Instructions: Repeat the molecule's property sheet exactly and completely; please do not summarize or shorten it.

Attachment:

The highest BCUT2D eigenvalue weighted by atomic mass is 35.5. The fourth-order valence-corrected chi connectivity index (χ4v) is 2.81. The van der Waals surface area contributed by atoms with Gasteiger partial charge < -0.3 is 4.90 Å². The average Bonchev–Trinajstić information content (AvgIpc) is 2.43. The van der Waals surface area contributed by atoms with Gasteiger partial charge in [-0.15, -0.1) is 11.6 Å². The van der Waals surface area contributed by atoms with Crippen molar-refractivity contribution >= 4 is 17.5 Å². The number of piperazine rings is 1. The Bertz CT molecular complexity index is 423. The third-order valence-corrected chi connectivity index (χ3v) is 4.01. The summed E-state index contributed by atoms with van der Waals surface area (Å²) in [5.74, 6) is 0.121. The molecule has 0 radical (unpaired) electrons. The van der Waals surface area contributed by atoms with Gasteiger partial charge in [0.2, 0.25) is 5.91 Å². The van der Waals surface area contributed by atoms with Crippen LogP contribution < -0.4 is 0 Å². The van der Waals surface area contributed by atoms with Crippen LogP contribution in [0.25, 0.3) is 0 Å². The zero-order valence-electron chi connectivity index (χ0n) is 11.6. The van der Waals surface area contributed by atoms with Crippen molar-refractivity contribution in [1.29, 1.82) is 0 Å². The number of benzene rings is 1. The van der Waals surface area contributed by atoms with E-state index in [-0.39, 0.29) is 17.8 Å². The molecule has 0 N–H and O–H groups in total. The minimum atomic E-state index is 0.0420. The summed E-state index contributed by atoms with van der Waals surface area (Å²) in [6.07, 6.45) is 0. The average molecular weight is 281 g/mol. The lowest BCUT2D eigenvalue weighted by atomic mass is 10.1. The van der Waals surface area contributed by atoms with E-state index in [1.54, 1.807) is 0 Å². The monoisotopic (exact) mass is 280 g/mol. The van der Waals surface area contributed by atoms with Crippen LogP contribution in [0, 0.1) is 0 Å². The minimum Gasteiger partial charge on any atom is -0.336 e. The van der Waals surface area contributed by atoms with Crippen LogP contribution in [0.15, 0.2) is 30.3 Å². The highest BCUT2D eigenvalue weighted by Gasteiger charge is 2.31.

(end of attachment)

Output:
The highest BCUT2D eigenvalue weighted by atomic mass is 35.5. The fourth-order valence-corrected chi connectivity index (χ4v) is 2.81. The van der Waals surface area contributed by atoms with Gasteiger partial charge < -0.3 is 4.90 Å². The average Bonchev–Trinajstić information content (AvgIpc) is 2.43. The van der Waals surface area contributed by atoms with Gasteiger partial charge in [-0.15, -0.1) is 11.6 Å². The van der Waals surface area contributed by atoms with Crippen molar-refractivity contribution >= 4 is 17.5 Å². The number of piperazine rings is 1. The Bertz CT molecular complexity index is 423. The third-order valence-corrected chi connectivity index (χ3v) is 4.01. The summed E-state index contributed by atoms with van der Waals surface area (Å²) in [5.74, 6) is 0.121. The molecule has 0 radical (unpaired) electrons. The van der Waals surface area contributed by atoms with Gasteiger partial charge in [0.2, 0.25) is 5.91 Å². The van der Waals surface area contributed by atoms with Crippen LogP contribution < -0.4 is 0 Å². The van der Waals surface area contributed by atoms with Crippen LogP contribution in [0.25, 0.3) is 0 Å². The zero-order valence-electron chi connectivity index (χ0n) is 11.6. The van der Waals surface area contributed by atoms with Crippen molar-refractivity contribution in [1.29, 1.82) is 0 Å². The number of benzene rings is 1. The van der Waals surface area contributed by atoms with E-state index in [-0.39, 0.29) is 17.8 Å². The molecule has 0 N–H and O–H groups in total. The minimum atomic E-state index is 0.0420. The summed E-state index contributed by atoms with van der Waals surface area (Å²) in [6.07, 6.45) is 0. The average molecular weight is 281 g/mol. The lowest BCUT2D eigenvalue weighted by atomic mass is 10.1. The van der Waals surface area contributed by atoms with E-state index in [1.54, 1.807) is 0 Å². The monoisotopic (exact) mass is 280 g/mol. The van der Waals surface area contributed by atoms with Crippen LogP contribution in [0, 0.1) is 0 Å². The minimum Gasteiger partial charge on any atom is -0.336 e. The van der Waals surface area contributed by atoms with Crippen LogP contribution in [0.15, 0.2) is 30.3 Å². The highest BCUT2D eigenvalue weighted by Gasteiger charge is 2.31.